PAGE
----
| project Type, Id, Name, Properties, SecurityEventDataEnrichment, 
    SubAssessmentEventDataEnrichment, TenantId



Now we have a function called “updateSubAssessments” that can be used in our update policy.


Create the Update Policy

Last step is to create an update policy that will monitor the raw table, grab any subAssessments, run the function, and place the results in our subAssessments table.



.alter table subAssessments policy update @'[{"IsEnabled": true, "Source": "defenderraw", "Query": "updateSubAssessments()", "IsTransactional": true, "PropagateIngestionProperties": false}]'



Once the update policy is in place any new “subAssessments” event type that lands in “defenderraw” will automatically be parsed and placed in the “subAssessments” table.

Follow these steps for any additional event types that you wish to parse from the “defenderraw” table.


Verify Results

You need to wait until at least one event of type “subAssessments” lands in the “defenderraw” table. Once events have landed in the raw table you should be able to query the “subAssessments” table to verify that parsed events are landing correctly.




Modify Retention Settings

Once you have the data forked to individual tables you’ll want to adjust the retention setting on the raw table. You can go all the way down to 0 retention if you wish and the update policies will still work. But my suggestion would be to keep a few hours so that if you needed to troubleshoot or look at the raw data coming in you can do this. The below command will set the raw table to 2 hours of retention:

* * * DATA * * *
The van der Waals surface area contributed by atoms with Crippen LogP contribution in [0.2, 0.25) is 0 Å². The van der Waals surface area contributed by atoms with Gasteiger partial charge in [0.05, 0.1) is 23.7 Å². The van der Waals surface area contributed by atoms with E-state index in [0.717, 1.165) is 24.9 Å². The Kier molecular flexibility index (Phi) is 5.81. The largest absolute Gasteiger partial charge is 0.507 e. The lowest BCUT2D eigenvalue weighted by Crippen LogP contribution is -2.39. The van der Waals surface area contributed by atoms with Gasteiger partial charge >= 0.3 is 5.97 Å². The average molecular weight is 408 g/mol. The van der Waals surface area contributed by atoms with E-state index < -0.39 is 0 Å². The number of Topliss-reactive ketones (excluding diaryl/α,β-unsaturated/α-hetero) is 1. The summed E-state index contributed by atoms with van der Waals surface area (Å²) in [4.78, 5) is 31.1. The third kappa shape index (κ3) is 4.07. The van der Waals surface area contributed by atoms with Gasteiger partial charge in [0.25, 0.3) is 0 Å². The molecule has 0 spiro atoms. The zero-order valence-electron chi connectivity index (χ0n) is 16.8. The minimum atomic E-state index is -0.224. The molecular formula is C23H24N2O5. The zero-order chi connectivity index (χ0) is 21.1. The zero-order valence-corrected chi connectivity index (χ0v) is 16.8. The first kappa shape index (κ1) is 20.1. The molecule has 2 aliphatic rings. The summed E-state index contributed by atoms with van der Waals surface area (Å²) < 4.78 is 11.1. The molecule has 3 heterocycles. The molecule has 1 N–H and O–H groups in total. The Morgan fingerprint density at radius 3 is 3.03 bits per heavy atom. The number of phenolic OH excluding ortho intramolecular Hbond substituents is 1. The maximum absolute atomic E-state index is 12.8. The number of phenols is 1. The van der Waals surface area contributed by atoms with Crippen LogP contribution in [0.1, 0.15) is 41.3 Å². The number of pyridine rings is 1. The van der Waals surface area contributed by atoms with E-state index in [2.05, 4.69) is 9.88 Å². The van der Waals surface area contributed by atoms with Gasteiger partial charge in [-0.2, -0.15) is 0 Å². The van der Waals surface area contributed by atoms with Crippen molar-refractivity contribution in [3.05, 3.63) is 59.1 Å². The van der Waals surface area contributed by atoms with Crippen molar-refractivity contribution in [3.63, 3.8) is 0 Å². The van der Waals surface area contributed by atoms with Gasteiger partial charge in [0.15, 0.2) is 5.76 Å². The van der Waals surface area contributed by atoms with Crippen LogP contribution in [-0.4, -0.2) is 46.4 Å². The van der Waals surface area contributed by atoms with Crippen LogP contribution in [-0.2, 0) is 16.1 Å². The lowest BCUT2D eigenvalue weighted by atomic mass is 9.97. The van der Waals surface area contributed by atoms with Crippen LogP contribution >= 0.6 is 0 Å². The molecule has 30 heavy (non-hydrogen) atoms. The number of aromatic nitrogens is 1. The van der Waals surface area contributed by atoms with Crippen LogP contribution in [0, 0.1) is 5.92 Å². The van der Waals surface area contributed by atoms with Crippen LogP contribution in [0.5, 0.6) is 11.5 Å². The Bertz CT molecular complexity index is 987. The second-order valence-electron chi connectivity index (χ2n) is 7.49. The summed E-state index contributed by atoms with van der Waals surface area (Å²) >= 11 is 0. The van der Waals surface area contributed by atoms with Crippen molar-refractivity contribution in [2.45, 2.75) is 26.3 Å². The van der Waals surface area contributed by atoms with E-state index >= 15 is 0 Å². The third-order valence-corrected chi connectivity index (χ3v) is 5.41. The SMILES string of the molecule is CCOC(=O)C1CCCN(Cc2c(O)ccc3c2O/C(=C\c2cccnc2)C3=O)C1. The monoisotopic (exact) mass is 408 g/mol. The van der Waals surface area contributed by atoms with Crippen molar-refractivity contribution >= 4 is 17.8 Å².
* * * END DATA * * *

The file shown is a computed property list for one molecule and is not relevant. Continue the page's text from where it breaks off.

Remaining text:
.alter table defenderraw policy retention "{\"SoftDeletePeriod\": \"00.02:00:00\", \"Recoverability\": \"Enabled\"}"


We’ve walked through the process of sending Microsoft Defender for Cloud logs to Azure Data Explorer using continuous export to Azure Event Hub.  At a high level you need to configure:

  1. Continuous Export of data from Microsoft Defender for Cloud to Event Hub
  2. Data ingestion from Azure Event Hub to Azure Data Explorer (
  3. Azure Data Explorer Update Policy to fork the data into appropriate tables (

For the purposes of this article we walked through the manual steps but all of this can be automated using scripts or a Bicep Template


Even the tables, functions, update policies, etc.. can be created in the template using configuration KQL scripts.


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Last update:
‎May 17 2022 02:32 PM